Attempted Suicide Causes a 6-Alarm Apartment Fire in Boston

Boston Apartment FireFirefighters in Boston were called to an apartment building after residents heard an explosion around 1:00 a.m. Monday morning. Shortly after the explosion, a man showed up at the Boston Medical Center with second-degree burns to his arms, hands and face admitting to starting the fire. Later, Mohamed Abdul Jabar, 28 years old, was transferred to the burn unit at Massachusetts General Hospital where he is being treated in intensive care for his burns. Police say Jabar doesn’t live int he building that he caught on fire, but he possibly could have been at a relative’s apartment. Jabar will be facing a list of charges when he is released from the hospital, including arson and attempted murder.

Herbert and Judith Lamb dropped their 6-year old grandson from the third-floor apartment window into Boston Fire Lt. Glenn McGillivray’s arms.

“Thank God I caught him. I’ve never had to do that before, and I hope I never have to do it again,” Boston Fire Lt. Glenn McGillivray told The Boston Globe. He said firefighters knew Judith Lamb wouldn’t be able to hold on to the child until more help arrived, so they told her to drop him. Then they used a ladder to rescue her.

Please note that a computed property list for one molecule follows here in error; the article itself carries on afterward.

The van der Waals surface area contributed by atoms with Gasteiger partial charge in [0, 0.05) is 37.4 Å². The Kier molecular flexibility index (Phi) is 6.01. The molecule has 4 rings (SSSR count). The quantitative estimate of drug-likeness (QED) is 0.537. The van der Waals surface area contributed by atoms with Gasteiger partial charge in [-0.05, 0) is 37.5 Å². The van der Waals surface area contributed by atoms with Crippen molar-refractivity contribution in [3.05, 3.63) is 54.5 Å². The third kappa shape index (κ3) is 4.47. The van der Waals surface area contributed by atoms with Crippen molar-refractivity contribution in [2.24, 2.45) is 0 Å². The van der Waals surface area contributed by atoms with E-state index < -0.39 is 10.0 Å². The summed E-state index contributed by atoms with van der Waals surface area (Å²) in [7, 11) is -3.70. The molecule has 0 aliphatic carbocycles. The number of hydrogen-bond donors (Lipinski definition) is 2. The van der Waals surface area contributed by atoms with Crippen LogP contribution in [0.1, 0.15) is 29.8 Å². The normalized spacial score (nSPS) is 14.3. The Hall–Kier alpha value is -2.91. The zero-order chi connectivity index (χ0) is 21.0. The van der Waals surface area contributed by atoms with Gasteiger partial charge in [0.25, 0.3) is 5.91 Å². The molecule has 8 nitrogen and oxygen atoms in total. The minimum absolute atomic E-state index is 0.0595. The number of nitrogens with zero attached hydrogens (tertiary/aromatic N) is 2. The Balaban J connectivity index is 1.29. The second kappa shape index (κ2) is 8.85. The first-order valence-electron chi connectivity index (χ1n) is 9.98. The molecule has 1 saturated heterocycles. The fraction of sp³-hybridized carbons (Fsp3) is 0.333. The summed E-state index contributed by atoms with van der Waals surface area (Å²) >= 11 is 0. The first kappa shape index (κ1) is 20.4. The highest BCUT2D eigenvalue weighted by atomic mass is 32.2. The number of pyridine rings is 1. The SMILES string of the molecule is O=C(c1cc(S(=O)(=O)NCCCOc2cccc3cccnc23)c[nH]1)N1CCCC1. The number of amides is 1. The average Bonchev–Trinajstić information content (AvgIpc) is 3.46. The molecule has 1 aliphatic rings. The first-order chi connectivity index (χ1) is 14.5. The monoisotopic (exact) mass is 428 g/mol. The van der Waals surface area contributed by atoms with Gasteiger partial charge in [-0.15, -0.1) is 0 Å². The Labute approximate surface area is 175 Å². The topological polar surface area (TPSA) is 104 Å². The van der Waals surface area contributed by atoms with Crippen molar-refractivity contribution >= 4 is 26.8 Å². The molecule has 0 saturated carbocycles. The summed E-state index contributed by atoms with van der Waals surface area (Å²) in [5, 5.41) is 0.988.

Ten people were taken to the hospital for treatment of smoke inhalation, along with two firefighters and a police officer for minor injuries. While the fire in the city’s Roxbury neighborhood left around 75 people homeless and more than two dozen apartment building damaged or destroyed.

There were about 160 firefighters on the scene of the Boston apartment fire.

All residents were accounted for and a temporary shelter was set up for the residents that were effected by the apartment complex fire.

Fox News reported statements from firefighters on the scene of the Boston Fire:

MacDonald could not immediately confirm initial media reports that the fire may have been started after a gas line to a stove was cut.
Lt. Tom Blake, a 21-year veteran, told The Boston Globe that he had never worked another fire with more rescue situations.
“They kept coming, one after another,” he told the newspaper. “We took four people out that one window.”
Another firefighter said the building’s childproof screens made some of the rescues difficult.
“We just did our best to open them any way we could,” firefighter Greg Conlan told the newspaper.

Photo Credit: Aram Boghosian / AP
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